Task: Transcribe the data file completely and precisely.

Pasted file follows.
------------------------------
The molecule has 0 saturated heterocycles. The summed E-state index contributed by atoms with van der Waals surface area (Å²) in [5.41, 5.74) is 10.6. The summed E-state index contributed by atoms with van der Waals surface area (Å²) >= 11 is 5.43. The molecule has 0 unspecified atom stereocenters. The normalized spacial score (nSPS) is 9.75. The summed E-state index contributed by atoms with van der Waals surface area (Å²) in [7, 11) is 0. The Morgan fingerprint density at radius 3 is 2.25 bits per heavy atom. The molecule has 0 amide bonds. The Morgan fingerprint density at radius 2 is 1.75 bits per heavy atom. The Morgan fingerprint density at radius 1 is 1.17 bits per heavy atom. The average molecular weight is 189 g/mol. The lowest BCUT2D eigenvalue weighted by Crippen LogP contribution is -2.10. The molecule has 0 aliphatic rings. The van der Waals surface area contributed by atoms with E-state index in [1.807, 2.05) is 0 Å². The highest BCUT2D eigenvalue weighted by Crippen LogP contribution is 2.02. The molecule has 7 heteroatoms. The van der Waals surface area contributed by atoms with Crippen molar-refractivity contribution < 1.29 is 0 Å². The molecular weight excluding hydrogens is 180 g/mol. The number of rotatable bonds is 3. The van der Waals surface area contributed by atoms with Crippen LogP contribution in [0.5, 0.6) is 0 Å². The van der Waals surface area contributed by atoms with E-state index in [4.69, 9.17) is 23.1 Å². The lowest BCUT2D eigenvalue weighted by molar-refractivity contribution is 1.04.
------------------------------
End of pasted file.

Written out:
The molecule has 0 saturated heterocycles. The summed E-state index contributed by atoms with van der Waals surface area (Å²) in [5.41, 5.74) is 10.6. The summed E-state index contributed by atoms with van der Waals surface area (Å²) >= 11 is 5.43. The molecule has 0 unspecified atom stereocenters. The normalized spacial score (nSPS) is 9.75. The summed E-state index contributed by atoms with van der Waals surface area (Å²) in [7, 11) is 0. The Morgan fingerprint density at radius 3 is 2.25 bits per heavy atom. The molecule has 0 amide bonds. The Morgan fingerprint density at radius 2 is 1.75 bits per heavy atom. The Morgan fingerprint density at radius 1 is 1.17 bits per heavy atom. The average molecular weight is 189 g/mol. The lowest BCUT2D eigenvalue weighted by Crippen LogP contribution is -2.10. The molecule has 0 aliphatic rings. The van der Waals surface area contributed by atoms with E-state index in [1.807, 2.05) is 0 Å². The highest BCUT2D eigenvalue weighted by Crippen LogP contribution is 2.02. The molecule has 7 heteroatoms. The van der Waals surface area contributed by atoms with Crippen molar-refractivity contribution < 1.29 is 0 Å². The molecular weight excluding hydrogens is 180 g/mol. The number of rotatable bonds is 3. The van der Waals surface area contributed by atoms with Crippen LogP contribution in [0.5, 0.6) is 0 Å². The van der Waals surface area contributed by atoms with E-state index in [4.69, 9.17) is 23.1 Å². The lowest BCUT2D eigenvalue weighted by molar-refractivity contribution is 1.04.